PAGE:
The Aussie infuriated me. He claimed to be a bookish intelligence analyst but he knew an awful lot about the wild. And how does a desk jockey get a tan like his? Not from the sun shining through an office window.

It turns out that Sebastian had reason for concern.

More in The Mark of the Spider: Book 1 of the Black Orchid Chronicles, available in ebook and trade print editions only from Amazon.

Inquiring Minds (Australian Spies) – Mark of the Spider

An Australian spy, Johnnie Walker by name, stands out as one of the first key characters to appear in my supernatural suspense novel, The Mark of the Spider.

Johnnie, who describes himself as an economic attache in the Australian consulate in Borneo, sidles up to nature photographer Sebastian Arnett in a bar in Tenom and offers to buy him a drink.

Ever skeptical,  Sebastian susses out that more lies behind this offer than a simple act of friendliness.

That drink leads Sebastian to near catastrophes, visions of the mythical black orchid and an encounter with headhunters. And the story is just getting underway.

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Australia in the 1850s. Borneo is off to the northwest. Photo: National Library of Australia

As Johnnie and his colleagues in the Australian Intelligence Service pop up from time to time throughout the book, it’s fair to ask how much of their story is fact and how much is fabricated. The short answer is, neither Johnnie nor AIS is real, but the intelligence interests I write about are.

Borneo lies more than 3,400 miles (5,480 km) northwest of Australia. That’s a seven and a half hour flight, but in the vastness of the Southwest Pacific, the two countries rank as relatively close neighbors.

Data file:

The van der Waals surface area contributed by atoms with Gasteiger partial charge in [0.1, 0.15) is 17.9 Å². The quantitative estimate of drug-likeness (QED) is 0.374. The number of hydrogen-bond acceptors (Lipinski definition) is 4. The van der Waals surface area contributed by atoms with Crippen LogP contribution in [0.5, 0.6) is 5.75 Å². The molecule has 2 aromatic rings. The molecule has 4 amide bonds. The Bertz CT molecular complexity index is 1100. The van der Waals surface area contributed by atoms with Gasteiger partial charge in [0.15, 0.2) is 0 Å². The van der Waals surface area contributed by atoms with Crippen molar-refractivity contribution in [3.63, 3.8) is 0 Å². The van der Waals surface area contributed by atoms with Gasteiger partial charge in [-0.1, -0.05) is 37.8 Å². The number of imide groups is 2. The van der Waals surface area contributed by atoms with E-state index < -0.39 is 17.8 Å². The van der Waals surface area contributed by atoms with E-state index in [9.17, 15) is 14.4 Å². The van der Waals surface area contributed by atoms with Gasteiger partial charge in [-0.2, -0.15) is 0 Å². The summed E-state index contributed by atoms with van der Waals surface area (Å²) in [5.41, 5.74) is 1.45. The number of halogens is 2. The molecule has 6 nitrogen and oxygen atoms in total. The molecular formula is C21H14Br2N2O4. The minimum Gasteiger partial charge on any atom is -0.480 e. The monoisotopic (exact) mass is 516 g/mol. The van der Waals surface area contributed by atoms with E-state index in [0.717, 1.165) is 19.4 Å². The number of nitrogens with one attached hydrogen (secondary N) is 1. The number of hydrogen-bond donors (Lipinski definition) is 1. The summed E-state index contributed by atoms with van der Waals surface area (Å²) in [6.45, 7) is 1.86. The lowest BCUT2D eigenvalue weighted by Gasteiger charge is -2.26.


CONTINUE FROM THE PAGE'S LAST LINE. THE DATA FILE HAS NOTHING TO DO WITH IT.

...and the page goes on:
So, it stands to reason that Australia would want to keep track of events in Borneo, and who better to do the job than a fictional guy like Johnnie Walker of the Australian Intelligence Service.

And, like most countries, Australia employs a long list of secretive groups devoted to gathering and analyzing information about the world around it and the dangers that world might pose.

Just for fun, I did a little research into the real Australian spies after making up my own. I learned that the real Australian intelligence community is organized around six umbrella agencies:

  • Australian Security Intelligence Organisation
  • Australian Secret Intelligence Service
  • Australian Signals Directorate
  • Defence Intelligence Organisation
  • Defence Imagery and Geospatial Organisation
  • Office of National Assessments

Johnnie would probably find a job in the Australian Secret Intelligence Service, which is not to be confused with the Australian Security Intelligence Organization (real) or the Australian Intelligence Service (fabricated).

Yum, alphabet soup from Down Under.

You can get an overview of the Australian intelligence community in the 2011 Independent Review of the Intelligence Community Report, which can be found online here.


The Mark of the Spider is available in ebook and trade paperback editions from Amazon.